There are many objects that have been found in Cornwall lurking in vaults and display cases inside the British Museum. Treasures that I would just love to see with my own eyes . . . or better still, hold in my hands. The intricate Anglo-Saxon silver from the Trewhiddle hoard for example, or the huge Bronze Age gold lunula found at Gwithian, the magical Rillaton Cup dug up on Bodmin Moor or perhaps the marvellous object that I have just been reading about recently – the Trelan Bahow Mirror. This wonderful unusual Iron Age object is one of only a handful in the world and is unique in Cornwall.
In 1833 a farmer named Samuel James began work on widening a lane at Trelan Bahow on the southern edge of Goonhilly Downs.
According to William Borlase ‘Bahow’ means the hinges of a door or gate and Trelan in Cornish is “a furzy place”. According to J. Jope Rogers ‘bahow’ was the name given to the field where the discovery was made . . .
At that time Samuel had been married less than a year and was already planning to make a new life for himself and his young wife Anna in America. During the course of the work however he uncovered something rather odd. Initially however, for reasons we can only guess at, Samuel decided to keep the find to himself and emigrated to the States soon after.
It wasn’t until many years later when he directed an agent called Mr T. H. Edwards to sell his farm in Cornwall that the news of the discovery emerged.
While digging out the lane Samuel had uncovered several cist graves on his land. They were situated “in a sheltered place on the northern slope of the land, near the southern margin of Goonhilly Downs”. Each grave was lined with large, flat stones set on edge and alighed east-west. Most of the graves appear to have been empty but one contained a group of precious burial goods – beads, implements made of ironstone, some gilded brass rings, “other bronze articles” including brooches and pins and . . . a hand mirror.
In a report written for the Archaeological Journal Vol 30, in 1873, J. Jope Rogers gives us a slightly more detailed description of these objects. The beads were glass, one deep blue, another striped in black and grey. The stone tools “were of the form of the wedge and hammer; the former of the may have been mutilated stone axes, such as frequently occur in west Cornwall.”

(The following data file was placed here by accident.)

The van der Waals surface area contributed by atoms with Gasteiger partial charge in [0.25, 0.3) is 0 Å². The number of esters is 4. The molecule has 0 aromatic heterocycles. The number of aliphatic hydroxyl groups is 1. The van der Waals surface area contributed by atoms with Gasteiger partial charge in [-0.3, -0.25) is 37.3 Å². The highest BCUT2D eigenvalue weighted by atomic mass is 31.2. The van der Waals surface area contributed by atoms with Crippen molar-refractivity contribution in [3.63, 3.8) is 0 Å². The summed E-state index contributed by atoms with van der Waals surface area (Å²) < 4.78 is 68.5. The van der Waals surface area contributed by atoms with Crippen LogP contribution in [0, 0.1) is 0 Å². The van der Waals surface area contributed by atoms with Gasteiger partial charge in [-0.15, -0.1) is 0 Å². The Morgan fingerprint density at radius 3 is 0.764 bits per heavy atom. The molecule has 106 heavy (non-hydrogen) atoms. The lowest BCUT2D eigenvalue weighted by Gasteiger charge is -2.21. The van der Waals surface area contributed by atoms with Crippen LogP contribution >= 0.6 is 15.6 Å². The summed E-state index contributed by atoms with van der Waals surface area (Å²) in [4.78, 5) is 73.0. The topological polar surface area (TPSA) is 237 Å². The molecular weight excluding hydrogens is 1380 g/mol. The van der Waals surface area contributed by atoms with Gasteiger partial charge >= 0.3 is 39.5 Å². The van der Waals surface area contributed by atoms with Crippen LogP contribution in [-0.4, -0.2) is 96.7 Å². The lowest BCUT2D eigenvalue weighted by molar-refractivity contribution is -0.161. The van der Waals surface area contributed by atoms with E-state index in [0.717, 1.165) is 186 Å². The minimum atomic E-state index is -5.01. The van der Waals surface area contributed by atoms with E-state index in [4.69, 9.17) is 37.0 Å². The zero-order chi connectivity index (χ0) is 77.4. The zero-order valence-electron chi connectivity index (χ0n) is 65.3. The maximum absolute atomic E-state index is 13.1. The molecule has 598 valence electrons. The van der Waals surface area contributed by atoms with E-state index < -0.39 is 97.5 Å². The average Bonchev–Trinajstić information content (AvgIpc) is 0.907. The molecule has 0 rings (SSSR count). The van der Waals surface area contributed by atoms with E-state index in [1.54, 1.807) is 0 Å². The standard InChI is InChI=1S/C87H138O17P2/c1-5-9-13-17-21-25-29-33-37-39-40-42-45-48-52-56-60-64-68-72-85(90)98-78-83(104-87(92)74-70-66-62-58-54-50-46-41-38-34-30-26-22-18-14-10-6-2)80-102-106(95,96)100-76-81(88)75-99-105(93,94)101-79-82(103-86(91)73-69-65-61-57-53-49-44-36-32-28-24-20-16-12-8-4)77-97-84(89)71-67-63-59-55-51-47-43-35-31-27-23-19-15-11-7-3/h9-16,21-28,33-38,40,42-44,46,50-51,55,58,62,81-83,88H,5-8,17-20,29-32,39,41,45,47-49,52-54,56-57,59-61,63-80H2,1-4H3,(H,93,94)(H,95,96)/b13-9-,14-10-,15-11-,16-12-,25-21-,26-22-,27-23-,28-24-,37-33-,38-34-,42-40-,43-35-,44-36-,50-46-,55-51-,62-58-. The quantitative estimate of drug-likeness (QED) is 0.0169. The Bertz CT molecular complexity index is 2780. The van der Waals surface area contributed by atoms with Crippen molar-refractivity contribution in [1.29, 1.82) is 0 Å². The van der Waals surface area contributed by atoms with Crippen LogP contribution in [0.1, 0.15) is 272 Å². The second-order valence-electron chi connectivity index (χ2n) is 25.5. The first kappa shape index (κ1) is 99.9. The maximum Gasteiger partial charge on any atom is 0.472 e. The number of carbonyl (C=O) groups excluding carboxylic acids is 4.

By the time the agent Mr Edwards approached the British Museum with the finds from Trelan in around 1873, some forty years after their discovery, many of the items had been lost or presumably sold or given away by Samuel James, but fortunately for us the mirror was still part of the collection.
Rogers described the mirror as “an object of great rarity” and with good reason. There are only 30 known Iron Age mirrors in the world and the Trelan Bahow Mirror is one of only two that have been found in Cornwall (as far as I can establish). It is by far the best preserved.
“Decorated mirrors of this type are uniquely British, very few are found on the continent. The majority are from graves dating between 100BC and 100AD.”Curator notes, British Museum.
The Trelan Bahow mirror is made of a copper alloy has been delicately engraved in what is known as the La Tène style on its reverse side. This style is characterised by abstract repeated patterns and is common in the so called Celtic world.
The back of the mirror features two circles filled with an irregular discs and curves within a zigzag boarder. The front of the mirror was once intensely smoothed, highly polished metal to reflect the image of the person holding it. According to Mr Edwards’ account, told to him by Samuel James, when it was found the mirror was still brightly polished.
But who did it belong to? It seems safe to assume that the mirror was a valuable, high status possession. It may even have been believed to have magical properties. And in the past it has been assumed that these objects must indicate that the burial was for a woman, however in recent years this thinking has begun to change. Mirrors have also been found in graves with traditionally masculine items, such as the one found on Bryher on the Isles of Scilly in 1999 which lay alongside a sword.